PLEASE NOTE: This post is kept for historical purposes only and to avoid breaking inbound links. The paradigms discussed here have been extended, formalized, and standardized into a built-in Vault feature called Response Wrapping. Check out the Response Wrapping concept page for more information.
Last Updated: 2016-04-27
In the Vault 0.3 release post, the
cubbyhole backend was introduced, along with an example workflow showing how it can be used for secure authentication to Vault. Here at HashiCorp, we believe that Cubbyhole-based authentication is the best approach for authenticating to Vault in a wide variety of use-cases. In this post we will explain why Cubbyhole may be the right authentication model for you, and present multiple considerations around Cubbyhole authentication to help fit a number of real-world deployment scenarios.
This post will first explain the motivation behind developing the Cubbyhole authentication model, then describe the model itself, and finally present some considerations for designing deployment scenarios.
Please note: Cubbyhole authentication provides a set of useful security primitives. The information in this post is intended to be useful, but it is not exhaustive and should not be taken as a recommendation of one approach or another. It is up to the implementor to ensure that any given authentication workflow meets their organization's policy.
In Vault, there are two main types of authentication backends available:
ldapor a GitHub API token for
github. This shared knowledge is distributed out-of-band.
app-id) or a secret distributed out-of-band (such as a TLS private key/certificate for
cert) in order to facilitate automatic authentication of machines and applications.
User-oriented backends are fairly straightforward and well understood, as they map to authentication paradigms used by many other systems.
However, machine-oriented authentication is more difficult in any circumstance, and Vault is no exception:
app-idbackend relies on a machine knowing some unique property of itself as one of the shared secrets. The given suggestion is to use the MAC address of a machine as a unique machine property, or a hash of it with some salt. Without a salted hash, the MAC address is discoverable to any other machine on the subnet. If you are using a salted hash, you need a secure way to distribute the shared salt value to the machine, placing you into an out-of-band secret distribution scenario (see below). Choosing a value that is not discoverable to other machines often means that it is not easily discoverable to the process populating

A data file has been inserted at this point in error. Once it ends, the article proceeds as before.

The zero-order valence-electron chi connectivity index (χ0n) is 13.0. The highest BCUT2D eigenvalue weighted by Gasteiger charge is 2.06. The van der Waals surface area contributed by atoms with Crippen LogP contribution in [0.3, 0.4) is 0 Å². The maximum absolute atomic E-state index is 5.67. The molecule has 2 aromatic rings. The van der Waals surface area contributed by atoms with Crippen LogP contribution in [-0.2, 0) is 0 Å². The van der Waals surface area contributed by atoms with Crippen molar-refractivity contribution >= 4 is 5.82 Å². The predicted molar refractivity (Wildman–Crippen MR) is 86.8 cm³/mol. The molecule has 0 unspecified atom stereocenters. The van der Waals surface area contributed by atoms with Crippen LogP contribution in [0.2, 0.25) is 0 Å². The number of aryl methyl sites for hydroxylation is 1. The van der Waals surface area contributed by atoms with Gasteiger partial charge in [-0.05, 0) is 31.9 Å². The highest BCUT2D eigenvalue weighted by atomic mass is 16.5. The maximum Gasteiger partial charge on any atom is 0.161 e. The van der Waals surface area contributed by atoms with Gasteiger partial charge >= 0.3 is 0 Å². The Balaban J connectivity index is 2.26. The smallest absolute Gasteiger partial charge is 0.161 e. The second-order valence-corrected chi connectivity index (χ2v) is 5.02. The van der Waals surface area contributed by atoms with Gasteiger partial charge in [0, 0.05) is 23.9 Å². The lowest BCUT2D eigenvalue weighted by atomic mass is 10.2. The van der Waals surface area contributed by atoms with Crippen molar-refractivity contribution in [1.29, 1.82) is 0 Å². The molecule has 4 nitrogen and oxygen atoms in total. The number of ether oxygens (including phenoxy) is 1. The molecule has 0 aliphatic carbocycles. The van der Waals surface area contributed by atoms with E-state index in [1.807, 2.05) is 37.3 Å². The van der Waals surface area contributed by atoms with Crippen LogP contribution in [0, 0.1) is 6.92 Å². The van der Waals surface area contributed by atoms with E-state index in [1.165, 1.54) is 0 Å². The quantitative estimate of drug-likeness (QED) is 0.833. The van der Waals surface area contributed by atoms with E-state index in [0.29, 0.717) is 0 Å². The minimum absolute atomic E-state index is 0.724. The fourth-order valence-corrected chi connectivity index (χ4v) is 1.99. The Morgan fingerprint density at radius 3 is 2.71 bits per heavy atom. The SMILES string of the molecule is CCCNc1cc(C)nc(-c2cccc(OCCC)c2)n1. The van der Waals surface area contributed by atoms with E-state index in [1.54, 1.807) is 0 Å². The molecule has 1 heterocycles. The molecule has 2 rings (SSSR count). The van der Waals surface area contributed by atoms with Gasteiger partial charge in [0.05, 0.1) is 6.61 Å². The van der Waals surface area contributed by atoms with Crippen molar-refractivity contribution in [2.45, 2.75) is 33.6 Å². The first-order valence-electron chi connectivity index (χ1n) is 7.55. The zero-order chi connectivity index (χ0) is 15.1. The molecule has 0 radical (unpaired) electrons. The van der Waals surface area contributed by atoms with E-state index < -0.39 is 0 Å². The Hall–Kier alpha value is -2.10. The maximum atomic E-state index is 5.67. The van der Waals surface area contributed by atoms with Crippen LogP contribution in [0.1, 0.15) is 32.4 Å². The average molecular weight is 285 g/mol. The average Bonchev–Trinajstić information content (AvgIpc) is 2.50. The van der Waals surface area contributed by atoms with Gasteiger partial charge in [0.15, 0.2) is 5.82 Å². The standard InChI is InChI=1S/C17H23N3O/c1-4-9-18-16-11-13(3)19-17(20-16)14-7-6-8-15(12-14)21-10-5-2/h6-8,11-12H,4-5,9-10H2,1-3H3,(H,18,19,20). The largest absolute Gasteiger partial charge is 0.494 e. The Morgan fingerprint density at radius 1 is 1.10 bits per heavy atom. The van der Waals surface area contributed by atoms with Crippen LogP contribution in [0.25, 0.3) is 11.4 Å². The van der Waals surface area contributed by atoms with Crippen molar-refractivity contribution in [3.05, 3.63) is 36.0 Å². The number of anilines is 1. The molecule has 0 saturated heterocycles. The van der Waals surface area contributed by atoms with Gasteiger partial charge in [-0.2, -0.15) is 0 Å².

app-ideither, again resulting in an out-of-band secret distribution problem.
certauthentication, it may as well be used to distribute a Vault token. There are additional complications when you want to use Vault itself to establish the secure channel, such as using the
pkibackend to issue client/server TLS certificates to enable further secure communications.
app-idas an example once again:
app-idauthentication is a unique UUID for the machine (an out-of-band distributed secret), suggested to be stored in configuration management. However, storing this value in configuration management often means that it is stored in plaintext on-disk (likely in many places if using a DVCS to version configuration management information, as is very common). Even if it is encrypted on-disk (as most configuration management utilities are able to do), any operator or service that is used to deploy to a machine must know the decryption key, which itself is a secret that must now be protected and securely distributed.
There is no perfect answer to automatic secret distribution, which in turn means that there is no perfect answer to automatic machine authentication. However, risk and exposure can be minimized, and the difficulty of successfully using a stolen secret can be heightened. Using the
cubbyhole backend along with some of Vault's advanced token properties enables an authentication model that is in many cases significantly more secure than other methods both within Vault and when compared to other systems. This in turns enhances Vault's utility as an access control system to secrets stored both within Vault itself and other systems (such as MySQL or PostgreSQL or Cassandra), or even for directly accessing other systems (for instance, via SSH or TLS certificates).